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Bovine viral diarrhoea is a viral infection of cattle.

First published:
24 June 2024
Last updated:


BVD is one of the most important cattle diseases in terms of economic cost, productivity and welfare. Most herds in Wales are free of it. 

BVD causes: 

  • immunosuppression
  • abortion
  • infertility
  • failure to thrive 
  • death, particularly in calves

BVD control is centred on the identification of BVD Persistently Infected (PI) animals and their removal from the herd. PIs shed large amounts of virus throughout their lives and are the main source of infection. 

Eradicating BVD from those remaining herds would be worth millions of pounds to the Welsh cattle sector.

Clinical signs

BVD causes a complex of diseases in cattle. The most important of which can interfere with reproduction, affect the unborn calf and lead to mucosal disease. 

BVD virus can also cause enteritis during acute or transient infection. This is usually mild but occasionally severe enough to cause death, even in adult cattle. 

Transient BVD virus infection is associated with significant suppression of disease resistance. This can contribute to outbreaks of pneumonia or scours in calves, and other diseases.

The disease is mainly spread by persistently infected, or PI, cattle. These are born with the disease, having come into contact with the virus in the womb during the first 120 days of gestation. They will have BVD all their lives and they shed the virus extensively, infecting naive cattle directly and indirectly. 

Most die as calves but a few live much longer. Identifying and removing them from the national herd is critical to any eradication attempt.

Find more information in the leaflet from the Moredun Research Institute. You can also watch this video from Moredun Institute (on YouTube) on how to combat and prevent BVD in your herd.

Protecting your herd from BVD

BVD is spread easily and quickly by PIs (persistently infected cattle). The focus of Wales’s BVD eradication scheme is to find all PIs and prevent them from infecting other cattle. We know from other national programmes that if all PIs are removed, BVD can be eradicated.   

Infection can spread by other routes, but these are much less important than PIs in keeping disease circulating. The other routes for spreading BVD are:

  • transiently infected cattle, which produce less virus than PIs and only for 2-3 weeks and
  • contaminated surfaces; you can transport the virus on dirty hands, clothing, vehicles, and equipment.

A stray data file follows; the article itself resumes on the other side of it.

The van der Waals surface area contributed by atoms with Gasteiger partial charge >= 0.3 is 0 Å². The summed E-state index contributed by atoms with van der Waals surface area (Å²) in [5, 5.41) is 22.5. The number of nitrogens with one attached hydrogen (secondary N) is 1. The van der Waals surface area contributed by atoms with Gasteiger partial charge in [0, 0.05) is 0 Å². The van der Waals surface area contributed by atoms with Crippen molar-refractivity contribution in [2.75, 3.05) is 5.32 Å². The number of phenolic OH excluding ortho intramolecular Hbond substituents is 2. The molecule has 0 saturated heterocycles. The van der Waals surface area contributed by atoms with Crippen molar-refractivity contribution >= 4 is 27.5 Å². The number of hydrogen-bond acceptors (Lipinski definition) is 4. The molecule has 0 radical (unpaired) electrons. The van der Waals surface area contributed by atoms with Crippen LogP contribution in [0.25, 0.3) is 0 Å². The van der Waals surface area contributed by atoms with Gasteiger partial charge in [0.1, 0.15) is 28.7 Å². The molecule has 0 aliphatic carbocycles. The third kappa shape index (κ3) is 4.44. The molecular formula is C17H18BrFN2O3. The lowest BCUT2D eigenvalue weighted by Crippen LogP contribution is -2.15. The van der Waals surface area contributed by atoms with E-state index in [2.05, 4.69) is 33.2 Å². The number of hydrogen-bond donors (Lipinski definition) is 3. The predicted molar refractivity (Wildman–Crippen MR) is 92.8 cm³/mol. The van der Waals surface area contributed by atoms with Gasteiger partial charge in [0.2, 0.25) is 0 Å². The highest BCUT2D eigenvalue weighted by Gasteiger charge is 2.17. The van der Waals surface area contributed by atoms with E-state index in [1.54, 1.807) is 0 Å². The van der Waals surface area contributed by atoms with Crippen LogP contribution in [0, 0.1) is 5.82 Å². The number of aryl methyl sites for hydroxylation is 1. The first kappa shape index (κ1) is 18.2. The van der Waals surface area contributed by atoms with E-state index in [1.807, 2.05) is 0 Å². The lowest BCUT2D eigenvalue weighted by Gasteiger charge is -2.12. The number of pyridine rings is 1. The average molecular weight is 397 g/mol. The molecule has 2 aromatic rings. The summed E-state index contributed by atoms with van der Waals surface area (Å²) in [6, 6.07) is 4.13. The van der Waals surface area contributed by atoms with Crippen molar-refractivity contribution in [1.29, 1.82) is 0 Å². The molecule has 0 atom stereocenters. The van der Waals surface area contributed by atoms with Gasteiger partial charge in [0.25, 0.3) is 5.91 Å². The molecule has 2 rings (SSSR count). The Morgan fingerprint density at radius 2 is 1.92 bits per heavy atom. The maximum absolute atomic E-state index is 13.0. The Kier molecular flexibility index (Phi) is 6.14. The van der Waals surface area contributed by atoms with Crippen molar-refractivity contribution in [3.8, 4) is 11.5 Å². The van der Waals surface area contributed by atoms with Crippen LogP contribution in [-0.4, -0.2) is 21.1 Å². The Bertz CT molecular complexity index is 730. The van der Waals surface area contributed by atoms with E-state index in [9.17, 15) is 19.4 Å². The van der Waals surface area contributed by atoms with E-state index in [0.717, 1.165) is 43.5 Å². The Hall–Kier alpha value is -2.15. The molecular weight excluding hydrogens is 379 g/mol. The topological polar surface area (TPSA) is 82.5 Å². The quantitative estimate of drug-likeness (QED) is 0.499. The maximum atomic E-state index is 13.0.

To protect your herd from BVD infection, firstly prevent contact with PIs and transiently infected animals. The risk can come from:

  • within your herd
  • neighbouring herds over the fence
  • from cattle in the same show ring
  • the next pen at the market 
  • inside the same vehicle

Secondly, reduce the risk of bringing viruses onto the farm via contaminated surfaces. Good hygiene applies to all visitors to the farm, as well as to the keeper and any farm staff.

Protective measures to consider

BVD herd status

Cattle herds must update their BVD herd status annually and should investigate any signs of infection. Your vet will be able to advise you.

Careful sourcing of replacement cattle

If in doubt, check the animal’s status before buying. All cattle keepers in Wales must disclose the BVD herd status and the individual BVD status of cattle before selling.

“Trojan cows”

Take extra care if you are bringing in-calf cows or heifers into your herd. The unborn calf may not have the same BVD status as its mother and cannot be BVD tested until it is born. 

If unprotected females were exposed to BVD early in pregnancy, the calf will be a PI. If you have purchased an in-calf cow or heifer, calve her in isolation and test the calf for BVD virus as soon as possible. 

Tissue tagging allows a test for BVD virus at the earliest possible age. Don’t allow the calf to have contact with other cattle until it has a BVD-negative test result.


All livestock markets in Wales should be able to tell you the BVD status of the animal you intend to buy. 

Keepers and livestock markets must tell prospective buyers the BVD status of the animal and the BVD status of the herd the animal comes from before the sale. 

Remember that some diseases, including BVD, can spread easily between pens at a market. Consider keeping newly purchased cattle away from the rest of the herd for the first couple of weeks.


BVD vaccination can reduce the risk of infection entering the herd. Your vet will be able to advise.


Double fencing can stop contact with neighbouring cattle.


Show cattle can catch BVD from others at the event. Some PIs look healthy and cattle in the same class as yours may be carrying the infection. Consider vaccinating your show animals before the show season; your vet will be able to advise.


PIs can be taken directly to slaughter. When a transporter is doing multiple pick-ups of animals intended for slaughter, the PIs must not be unloaded at any of the interim premises before arrival at the slaughterhouse (direct movement). 

Ideally, any animals that are known to be BVD positive (PIs or suspect PIs) should be the last animals of a multiple pick-up round. If an emergency arises and BVD-positive animals must be unloaded, they must not be allowed to come in contact with cattle other than those that are also travelling to slaughter. 

If they have to be unloaded, it is advisable to clean and disinfect any area where BVD-positive animals have been before other cattle use the same hard standing or equipment.


The principal BVD legislation is The Bovine Viral Diarrhoea (Wales) Order 2024. This sets out the main requirements of the BVD eradication scheme in Wales.